A lot of those same 40k fans will quickly point out to you that this gigantic setting is great for huge scale stories. But here's the thing: it also means there's lots of room for different stories. As a setting whose basic premise is essentially 'Sci-fi trope deathmatch' (as one TVtropes page so eloquently puts it), there's a faction or entity for every kind of story you could conceivably want to write. You've got Space Marines for action pulp, the Imperial Guard for gritty war stories, the Inquisition for gritty investigative Noir and cosmic horror, and those are just from the Imperium. Want to write a grand sweeping Space Fantasy? The Eldar are a perfect fit. Feel like making a Black Comedy? Da Orks have got you covered. Want to explore the darkest parts of human nature? Chaos has it on lock.
The thing to take away here is that there is absolutely no reason why you need to recycle stories across factions in the setting. Each one has a unique narrative niche to fill.
And the Tau are no exception.
I'd invite you to travel back in time to the early 2000s with me, but if you're familiar at all with this blog then you'll already know that I have unleashed all manner of dark and unspeakable forbidden powers to shatter the fabric of Space-Time so that it is perpetually in early 2000s stasis on here and the year never moves past 2008 unless I will it (though I also make an exception for Delain's post-We Are The Others albums. The Human Contradiction and Moonbathers are both kickass). So instead I will direct your attention to the period of 1999 - 2002ish. As a child, I never really grew up with Anime or Manga, unlike what seems to be just about every other Tau enthusiast in existence. Most of it was always just out of reach for me, so it remained one of those periphery things that I caught bits and bobs about here and there, but never really had any full exposure to (Dragon Ball Z and Pokemon were two notable exceptions, but I feel like their long-term influence on me has been negligible).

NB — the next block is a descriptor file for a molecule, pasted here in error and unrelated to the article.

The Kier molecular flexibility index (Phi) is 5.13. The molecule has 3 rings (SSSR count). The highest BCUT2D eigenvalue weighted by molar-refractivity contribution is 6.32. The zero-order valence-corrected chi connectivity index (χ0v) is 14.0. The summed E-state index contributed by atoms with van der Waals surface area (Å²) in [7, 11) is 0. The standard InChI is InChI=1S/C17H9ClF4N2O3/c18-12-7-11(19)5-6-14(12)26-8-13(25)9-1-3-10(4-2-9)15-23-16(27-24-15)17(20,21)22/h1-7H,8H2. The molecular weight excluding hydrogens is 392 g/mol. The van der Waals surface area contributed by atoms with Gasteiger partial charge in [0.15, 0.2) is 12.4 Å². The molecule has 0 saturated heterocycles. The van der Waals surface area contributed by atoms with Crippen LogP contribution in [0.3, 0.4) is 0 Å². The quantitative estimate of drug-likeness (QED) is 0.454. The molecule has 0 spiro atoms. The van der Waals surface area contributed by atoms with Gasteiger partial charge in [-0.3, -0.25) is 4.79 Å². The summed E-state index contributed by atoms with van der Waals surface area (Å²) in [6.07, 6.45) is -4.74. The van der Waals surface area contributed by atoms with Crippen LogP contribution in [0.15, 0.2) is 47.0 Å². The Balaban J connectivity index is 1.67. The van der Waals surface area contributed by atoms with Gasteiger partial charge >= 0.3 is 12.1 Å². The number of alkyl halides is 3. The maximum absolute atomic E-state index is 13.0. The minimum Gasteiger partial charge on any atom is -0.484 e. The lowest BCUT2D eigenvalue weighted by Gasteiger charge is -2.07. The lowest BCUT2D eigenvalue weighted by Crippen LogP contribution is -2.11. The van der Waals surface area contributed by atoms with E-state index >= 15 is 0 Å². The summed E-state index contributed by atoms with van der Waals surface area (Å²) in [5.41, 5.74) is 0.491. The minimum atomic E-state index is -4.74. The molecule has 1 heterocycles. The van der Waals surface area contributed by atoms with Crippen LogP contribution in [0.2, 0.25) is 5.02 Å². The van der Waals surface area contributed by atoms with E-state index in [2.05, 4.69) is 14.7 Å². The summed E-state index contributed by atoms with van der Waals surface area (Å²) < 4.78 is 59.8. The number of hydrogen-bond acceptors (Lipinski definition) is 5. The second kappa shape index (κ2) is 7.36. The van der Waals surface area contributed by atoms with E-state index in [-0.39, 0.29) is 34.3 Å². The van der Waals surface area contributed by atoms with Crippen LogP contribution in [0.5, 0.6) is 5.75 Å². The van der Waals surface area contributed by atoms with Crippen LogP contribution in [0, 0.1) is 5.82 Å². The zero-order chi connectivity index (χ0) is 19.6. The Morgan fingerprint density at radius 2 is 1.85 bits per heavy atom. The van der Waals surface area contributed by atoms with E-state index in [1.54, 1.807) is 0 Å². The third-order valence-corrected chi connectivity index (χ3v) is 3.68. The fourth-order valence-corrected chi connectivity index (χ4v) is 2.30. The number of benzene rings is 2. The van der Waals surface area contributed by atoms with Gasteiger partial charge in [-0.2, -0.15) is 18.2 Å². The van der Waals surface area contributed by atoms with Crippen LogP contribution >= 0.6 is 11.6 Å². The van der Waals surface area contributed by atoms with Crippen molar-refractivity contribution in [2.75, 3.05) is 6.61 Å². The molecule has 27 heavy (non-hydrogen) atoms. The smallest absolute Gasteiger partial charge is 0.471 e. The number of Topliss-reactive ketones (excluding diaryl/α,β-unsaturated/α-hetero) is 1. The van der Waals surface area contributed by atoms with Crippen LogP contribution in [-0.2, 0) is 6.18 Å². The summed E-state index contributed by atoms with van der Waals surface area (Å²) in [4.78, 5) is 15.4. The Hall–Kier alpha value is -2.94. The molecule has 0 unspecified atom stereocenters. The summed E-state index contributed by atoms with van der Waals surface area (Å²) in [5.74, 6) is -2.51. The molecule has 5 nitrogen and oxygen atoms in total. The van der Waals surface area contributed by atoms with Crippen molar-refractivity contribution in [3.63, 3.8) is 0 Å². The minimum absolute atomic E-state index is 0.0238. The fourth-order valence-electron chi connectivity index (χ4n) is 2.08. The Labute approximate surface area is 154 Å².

Instead, I grew up on a steady diet of classic 20th century Space Opera. While I did start powering through Dune books from age 11 onwards, for most of my childhood the actual content of most 20th century space operas was beyond the comprehension of my primitive kid brain (and certainly well outside its limited attention span), so I was mostly left looking at the phenomenal artwork that accompanied those stories, fantastical paintings of all kinds of spaceships and robots and laser cannons and time machines and other science fiction goodness. And oh boy was that a lasting influence. I can see with hindsight that my love of classic 20th century Space Opera was and remains a big factor in my fondness for the Tau, but with the advantage of age and accumulated wisdom I'm also able to put two and two together. The Tau, in their original 3rd edition depiction at least**, are effectively a love-letter to that 20th century Space Opera. And that is the kind of stories they're there for - those bright shining tales of adventure in the cosmos, solving mysteries and puzzles with science and technology, and embodying the ideals of the Enlightenment movement (and this is coming from someone who's a die-hard Romantic) to lead the universe into a better tomorrow. Y'know, after a whole bunch of conflict. Gotta have meaningful conflict for drama.